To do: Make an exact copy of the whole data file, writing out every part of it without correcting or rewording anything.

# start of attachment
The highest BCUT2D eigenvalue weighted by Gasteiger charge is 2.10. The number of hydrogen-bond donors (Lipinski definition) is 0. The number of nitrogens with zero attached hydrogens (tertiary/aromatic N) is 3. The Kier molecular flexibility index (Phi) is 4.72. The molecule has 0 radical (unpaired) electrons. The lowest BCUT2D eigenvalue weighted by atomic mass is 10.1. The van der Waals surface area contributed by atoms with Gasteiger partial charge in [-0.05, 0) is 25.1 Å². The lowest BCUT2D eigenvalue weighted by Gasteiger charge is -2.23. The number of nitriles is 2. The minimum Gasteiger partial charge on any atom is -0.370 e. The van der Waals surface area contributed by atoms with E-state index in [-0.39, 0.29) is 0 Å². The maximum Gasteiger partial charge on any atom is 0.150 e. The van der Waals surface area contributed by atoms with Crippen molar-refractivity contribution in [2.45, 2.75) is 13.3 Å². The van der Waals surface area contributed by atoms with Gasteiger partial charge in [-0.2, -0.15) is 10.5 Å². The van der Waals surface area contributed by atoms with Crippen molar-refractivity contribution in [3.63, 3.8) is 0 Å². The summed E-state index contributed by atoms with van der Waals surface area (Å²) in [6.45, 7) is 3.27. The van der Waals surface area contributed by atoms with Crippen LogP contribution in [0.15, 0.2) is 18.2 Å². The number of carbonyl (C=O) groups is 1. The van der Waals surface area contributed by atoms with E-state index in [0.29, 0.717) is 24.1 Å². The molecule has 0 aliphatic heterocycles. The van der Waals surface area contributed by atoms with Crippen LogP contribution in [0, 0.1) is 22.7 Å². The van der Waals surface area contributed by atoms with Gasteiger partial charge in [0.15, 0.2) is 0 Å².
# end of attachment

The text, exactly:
The highest BCUT2D eigenvalue weighted by Gasteiger charge is 2.10. The number of hydrogen-bond donors (Lipinski definition) is 0. The number of nitrogens with zero attached hydrogens (tertiary/aromatic N) is 3. The Kier molecular flexibility index (Phi) is 4.72. The molecule has 0 radical (unpaired) electrons. The lowest BCUT2D eigenvalue weighted by atomic mass is 10.1. The van der Waals surface area contributed by atoms with Gasteiger partial charge in [-0.05, 0) is 25.1 Å². The lowest BCUT2D eigenvalue weighted by Gasteiger charge is -2.23. The number of nitriles is 2. The minimum Gasteiger partial charge on any atom is -0.370 e. The van der Waals surface area contributed by atoms with E-state index in [-0.39, 0.29) is 0 Å². The maximum Gasteiger partial charge on any atom is 0.150 e. The van der Waals surface area contributed by atoms with Crippen molar-refractivity contribution in [2.45, 2.75) is 13.3 Å². The van der Waals surface area contributed by atoms with Gasteiger partial charge in [-0.2, -0.15) is 10.5 Å². The van der Waals surface area contributed by atoms with Crippen molar-refractivity contribution in [3.63, 3.8) is 0 Å². The summed E-state index contributed by atoms with van der Waals surface area (Å²) in [6.45, 7) is 3.27. The van der Waals surface area contributed by atoms with Crippen LogP contribution in [0.15, 0.2) is 18.2 Å². The number of carbonyl (C=O) groups is 1. The van der Waals surface area contributed by atoms with E-state index in [0.29, 0.717) is 24.1 Å². The molecule has 0 aliphatic heterocycles. The van der Waals surface area contributed by atoms with Crippen LogP contribution in [0, 0.1) is 22.7 Å². The van der Waals surface area contributed by atoms with Gasteiger partial charge in [0.15, 0.2) is 0 Å².